Fraud threatens the sustainability of insurance business

Tendai Karonga

By Byron Mutingwende

 

Fraud has emerged as a thorny issue threatening the sustainability of the insurance industry, negatively impacting the regulators, policyholders and citizens alike.

 

Speaking at the insurance fraud investigation and insurance workshop organised by the African Association of Financial Forensic Analysts (AAFFA) at the Rainbow Towers Hotel last week, Pupurai Togarepi, the Head of Insurance and Microfinance at the Insurance and Pensions Commission (IPEC) urged stakeholders to be vigilant against this form of corruption that was eating at the core of the industry.

 

From a regulatory point of view fraud is not only considered as a crime but a risk to the sustainability of the insurance business. Insurance fraud increases the cost of doing business for insurers. It is a cost to society as it makes insurance more expensive. Career criminals do not commit insurance fraud and neither do large crime rings only but this also includes citizens who appear to be honest,” Togarepi said.

 

A snap survey by IPEC revealed that consumer tolerance of insurance fraud remains high in Zimbabwe. One in every 5 people interviewed believed that it was acceptable to defraud an insurer. A majority commit insurance fraud because of greedy or see an opportunity to improve their situation, view insurance companies as easy targets, some want to cover deductibles or excess, others want to ‘get back’ at insurers because they consider them unfair while 4 in 5 said insurance fraud is both illegal and unethical but they do it anyway.

 

Togarepi called for a multifaceted approach in crafting strategies to reduce fraud. On risk management initiatives as preventive measures, IPEC insists on pre-registration requirements for example Director’s questionnaire, police clearance and other background checks and proof of qualifications. It also issued corporate governance guidelines in terms of Section 6(c) of the Insurance Act, which empowers the commission to issue standards for the conduct of insurance business, which the players must comply with.

 

“The Commission has its own manuals guiding its operations. Players are expected to have their own manuals that include claims manuals, underwriting manuals, Investment policy statements and so forth. Do you take time to assess the risk before giving cover? Are there checks and balances in your claims processes?” Togarepi said.

 

To minimise insurer-to-policyholder fraud, each prospective player is required to demonstrate upfront the minimum capital requirements in terms of the law both in quantum and quality, for example, non-life ($1.5million), life ($2million).

 

“Is your capital structure responsive to your line of business? Do you reinsure adequately and pay for the treaty? Do you use properly registered intermediaries? As an intermediaries do you remit premiums?”

 

Hugo van Zyl from the South African Insurance Crime Bureau (SAICB) called for a zero tolerance approach to fraud. He said it was important to employ leading industry specialists and apply best practice fraud prevention systems and processes.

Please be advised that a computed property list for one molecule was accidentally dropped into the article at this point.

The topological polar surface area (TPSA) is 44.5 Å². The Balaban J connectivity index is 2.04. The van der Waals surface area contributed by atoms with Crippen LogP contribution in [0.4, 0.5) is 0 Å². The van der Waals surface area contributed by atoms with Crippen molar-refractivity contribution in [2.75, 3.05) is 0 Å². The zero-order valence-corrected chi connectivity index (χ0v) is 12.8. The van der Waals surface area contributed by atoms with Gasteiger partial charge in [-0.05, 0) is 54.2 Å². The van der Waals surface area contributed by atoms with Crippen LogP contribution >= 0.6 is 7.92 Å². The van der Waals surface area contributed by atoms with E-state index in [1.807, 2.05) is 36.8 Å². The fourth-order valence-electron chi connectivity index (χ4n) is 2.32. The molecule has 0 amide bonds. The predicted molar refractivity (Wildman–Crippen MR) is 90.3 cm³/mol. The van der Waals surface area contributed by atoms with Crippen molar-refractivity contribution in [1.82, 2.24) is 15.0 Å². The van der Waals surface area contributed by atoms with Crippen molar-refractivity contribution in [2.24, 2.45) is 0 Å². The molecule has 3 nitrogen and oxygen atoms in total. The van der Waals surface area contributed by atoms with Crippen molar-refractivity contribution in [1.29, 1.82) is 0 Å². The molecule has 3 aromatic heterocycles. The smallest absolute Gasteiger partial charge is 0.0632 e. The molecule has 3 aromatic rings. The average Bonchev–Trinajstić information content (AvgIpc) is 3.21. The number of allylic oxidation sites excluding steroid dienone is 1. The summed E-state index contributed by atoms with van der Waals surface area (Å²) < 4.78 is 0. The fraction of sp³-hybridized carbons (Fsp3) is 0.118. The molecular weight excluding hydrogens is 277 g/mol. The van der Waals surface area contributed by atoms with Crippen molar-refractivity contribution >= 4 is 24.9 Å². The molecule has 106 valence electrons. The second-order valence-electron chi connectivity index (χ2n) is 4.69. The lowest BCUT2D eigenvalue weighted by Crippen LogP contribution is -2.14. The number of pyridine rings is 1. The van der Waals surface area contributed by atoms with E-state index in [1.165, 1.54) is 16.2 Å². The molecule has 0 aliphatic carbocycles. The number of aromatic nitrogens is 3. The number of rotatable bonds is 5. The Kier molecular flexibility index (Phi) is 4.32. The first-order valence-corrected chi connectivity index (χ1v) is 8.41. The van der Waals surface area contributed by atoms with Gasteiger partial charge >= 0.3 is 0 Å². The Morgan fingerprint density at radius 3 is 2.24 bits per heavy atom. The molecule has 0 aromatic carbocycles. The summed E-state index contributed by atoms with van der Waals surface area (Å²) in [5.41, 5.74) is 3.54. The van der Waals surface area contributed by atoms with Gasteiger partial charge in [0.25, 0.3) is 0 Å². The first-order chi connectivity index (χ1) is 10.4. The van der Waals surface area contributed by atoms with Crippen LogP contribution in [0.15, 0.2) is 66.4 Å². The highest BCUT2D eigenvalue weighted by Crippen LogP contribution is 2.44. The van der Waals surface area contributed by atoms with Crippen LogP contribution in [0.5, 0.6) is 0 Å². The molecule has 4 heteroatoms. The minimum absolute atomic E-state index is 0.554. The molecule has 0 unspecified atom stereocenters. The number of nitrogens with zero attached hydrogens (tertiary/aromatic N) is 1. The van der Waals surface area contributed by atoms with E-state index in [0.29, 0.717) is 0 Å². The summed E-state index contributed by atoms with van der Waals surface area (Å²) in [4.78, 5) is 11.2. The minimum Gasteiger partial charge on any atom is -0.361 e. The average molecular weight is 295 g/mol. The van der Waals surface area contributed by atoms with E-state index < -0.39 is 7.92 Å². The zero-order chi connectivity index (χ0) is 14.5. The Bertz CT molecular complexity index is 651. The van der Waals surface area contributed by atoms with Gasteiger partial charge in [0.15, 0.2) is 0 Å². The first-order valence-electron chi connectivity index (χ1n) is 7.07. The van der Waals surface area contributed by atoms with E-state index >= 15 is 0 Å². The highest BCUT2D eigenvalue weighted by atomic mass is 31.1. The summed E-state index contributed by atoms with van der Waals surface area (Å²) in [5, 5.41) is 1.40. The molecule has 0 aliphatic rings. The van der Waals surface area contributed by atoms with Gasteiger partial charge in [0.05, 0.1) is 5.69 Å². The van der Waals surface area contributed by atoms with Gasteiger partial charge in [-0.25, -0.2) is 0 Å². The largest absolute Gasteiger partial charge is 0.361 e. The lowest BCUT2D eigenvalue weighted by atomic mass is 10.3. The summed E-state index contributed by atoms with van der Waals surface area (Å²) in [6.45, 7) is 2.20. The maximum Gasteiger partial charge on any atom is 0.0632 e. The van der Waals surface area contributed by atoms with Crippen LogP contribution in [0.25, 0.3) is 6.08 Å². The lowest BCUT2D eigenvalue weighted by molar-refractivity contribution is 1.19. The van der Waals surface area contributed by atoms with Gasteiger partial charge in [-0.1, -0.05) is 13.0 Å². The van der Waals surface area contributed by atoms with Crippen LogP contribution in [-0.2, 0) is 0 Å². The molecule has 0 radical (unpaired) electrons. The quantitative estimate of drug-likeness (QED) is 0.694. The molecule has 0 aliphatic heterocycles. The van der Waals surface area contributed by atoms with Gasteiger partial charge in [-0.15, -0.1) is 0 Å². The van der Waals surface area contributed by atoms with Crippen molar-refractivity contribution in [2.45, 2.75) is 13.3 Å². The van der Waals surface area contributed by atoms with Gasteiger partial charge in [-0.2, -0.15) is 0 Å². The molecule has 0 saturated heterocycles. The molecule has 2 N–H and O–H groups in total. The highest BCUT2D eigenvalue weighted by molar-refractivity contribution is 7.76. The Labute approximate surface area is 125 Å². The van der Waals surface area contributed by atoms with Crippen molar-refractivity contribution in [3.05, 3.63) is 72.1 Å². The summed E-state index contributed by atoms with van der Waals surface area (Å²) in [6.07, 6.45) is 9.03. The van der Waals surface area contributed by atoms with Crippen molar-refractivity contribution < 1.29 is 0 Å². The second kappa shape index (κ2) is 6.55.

“In South Africa, SAICB is the only entity mandated by the short-term insurance industry to enable collaboration and facilitation in addressing organised crime and fraud prevention on behalf of the industry. We facilitate member company, stakeholder and government agency collaboration. We are addressing cross carrier fraud and organised crime impacting on the industry,” Zyl said.

 

He cited a case in which 31 people were killed in order to make a claim of R310 000 per body as an examp[le of insurance fraud that needed to be addressed. Zyl said it was critical to set up a confidential whistleblowing facility to report insurance fraud.

 

He gave study where the SAS Fraud Framework generated an alert where it was found that an individual employed by a National Brokerage changed the personal particulars of policy holders to commit fraud. The alert consisted of individuals who shared the same cellular phone number, postal addresses and bank account numbers.

 

After evaluating the network, the alert was allotted a project investigation name, “Loskop”. Investigations revealed that all claims were settled to the same bank account. The individual identified was employed as a claims handler at a brokerage and she submitted false claims by adding her personal particulars to the claims in order to benefit from the fraudulent claims submitted. During a period of 15 months the individual submitted 33 fraudulent claims to the value R350 000 and she used false invoices and damage reports to validate the claims.

 

The Insurer could not detect the fraud on these 33 fast track claims and only by data sharing was this employee apprehended.

 

Pensioners and policyholders had their long-time savings wiped away by hyper-inflation in 2008 and reduced them to paupers. Insurers like Old Mutual for instance, invested in shopping malls and buildings in town using the savings but could pay as little as $30 as payouts at the onset of dollarisation.

 

Tendai Karonga, the IPEC Commissioner, said a commission of inquiry had been instituted to look into the matter and its findings would be tabled soon as a way of correcting the anomaly.

 

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